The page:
If you look in my basement (you’d think I’m a pig)
As a sort of an archaeological dig
You’d uncover a history, of husband and wife
And the coffee we had in our life.
Automatic drip brewers? We’ve got them galore
And espresso machines—there are two on the floor
There’s the time we decided to try a French Press
Now an artifact, there in the mess.
There’s a pot for unfiltered—that’s Turkish or Greek
In a pile of old pans, playing hide and go seek;
And a ghastly device that’s a microwave cup
Whose inventor was truly messed up.
Through the decades of methods we’ve tested and tried
There are some that we modified, some that just died—
It’s not like a problem we tackled and solved,
But rather, our method evolved.
There’s an art to it—no, what I mean is, a science—
Not simply a hunt for the perfect appliance,
But a test of each variable, to see what you find
That persists when you test double-blind
Now the people who’ve taken the trouble to test
Have agreed that my method is really the best—
A little more effort, one cup at a time,
But really, the coffee’s sublime.
Via Scicurious and others (via twitter), a delightful little essay at the Scientific American guest blog on “science in the neighborhood: how to make a really good coffee”, in which the co-owner of a coffee shop applies experimental methodology (controlling some variables, manipulating others, double-blind taste testing) to really understand the process of brewing coffee. The resulting method, I note with pride, is exactly how I’ve been brewing my morning cup for years now.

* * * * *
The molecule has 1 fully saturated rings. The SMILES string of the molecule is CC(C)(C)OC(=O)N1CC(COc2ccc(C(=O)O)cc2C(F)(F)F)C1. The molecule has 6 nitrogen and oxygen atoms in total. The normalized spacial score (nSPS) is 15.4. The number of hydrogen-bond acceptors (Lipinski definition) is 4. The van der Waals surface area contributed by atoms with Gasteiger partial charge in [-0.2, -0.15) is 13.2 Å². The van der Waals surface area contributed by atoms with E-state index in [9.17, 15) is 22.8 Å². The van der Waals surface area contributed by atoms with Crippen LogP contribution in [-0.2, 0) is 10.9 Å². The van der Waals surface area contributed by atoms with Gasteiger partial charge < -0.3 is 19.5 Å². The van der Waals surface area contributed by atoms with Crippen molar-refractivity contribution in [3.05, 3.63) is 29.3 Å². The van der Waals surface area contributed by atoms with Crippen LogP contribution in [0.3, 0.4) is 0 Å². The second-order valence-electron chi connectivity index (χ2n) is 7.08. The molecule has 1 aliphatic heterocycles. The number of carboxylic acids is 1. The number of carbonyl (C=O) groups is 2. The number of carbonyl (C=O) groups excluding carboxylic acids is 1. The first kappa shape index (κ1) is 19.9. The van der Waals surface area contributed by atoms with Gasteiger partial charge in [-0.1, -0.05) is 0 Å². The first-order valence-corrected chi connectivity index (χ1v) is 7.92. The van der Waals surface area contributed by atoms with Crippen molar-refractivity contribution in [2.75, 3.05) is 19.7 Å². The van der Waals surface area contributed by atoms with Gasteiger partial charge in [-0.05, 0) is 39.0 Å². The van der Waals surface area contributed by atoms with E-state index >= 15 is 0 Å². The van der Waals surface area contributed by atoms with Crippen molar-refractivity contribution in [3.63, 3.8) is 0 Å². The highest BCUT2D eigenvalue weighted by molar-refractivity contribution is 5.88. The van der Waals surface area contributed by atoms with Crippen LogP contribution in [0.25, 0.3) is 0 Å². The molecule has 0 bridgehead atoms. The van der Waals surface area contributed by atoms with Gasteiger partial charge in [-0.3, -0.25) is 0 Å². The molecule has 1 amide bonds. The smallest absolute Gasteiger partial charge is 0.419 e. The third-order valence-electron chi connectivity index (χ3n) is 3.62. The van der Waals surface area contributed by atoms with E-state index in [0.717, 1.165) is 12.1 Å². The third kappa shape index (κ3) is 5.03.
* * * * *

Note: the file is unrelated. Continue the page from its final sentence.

I tell my students that there is precious little in their lives that cannot be systematically examined through science–and that the more important something is to you, the more reason there is to use this incredibly powerful set of tools. The morning cup of coffee is an extremely important thing.
Is it possible to just stumble upon the same solution that scientific investigation will give you? Of course! Orgel’s Second Law (“Evolution is smarter than you are”) tells us that with replication, variation, and differential success, and a whole lot of time, evolution (in this case, coffee is a parasite, depending on us for its reproduction) will find solutions. The fossil record in my basement reflects this.
But science is powerful. The barista in the article “spent well over fifty hours perfecting his technique”. Took me over 20 years to stumble upon it. But the good news is, we stumbled upon it quite some time back, so we have had many years of excellent coffee, using a method that the experts are now “discovering”. If I could wrestle with this metaphor a bit, it’s odd to have a cup of coffee remind us of the importance of preserving ecosystems. Evolution has been solving problems since long before we were here; in our rush to clear land and tame wilderness, we are most assuredly obliterating treasures. If only for selfish reasons, it is imperative that we look where we are stepping.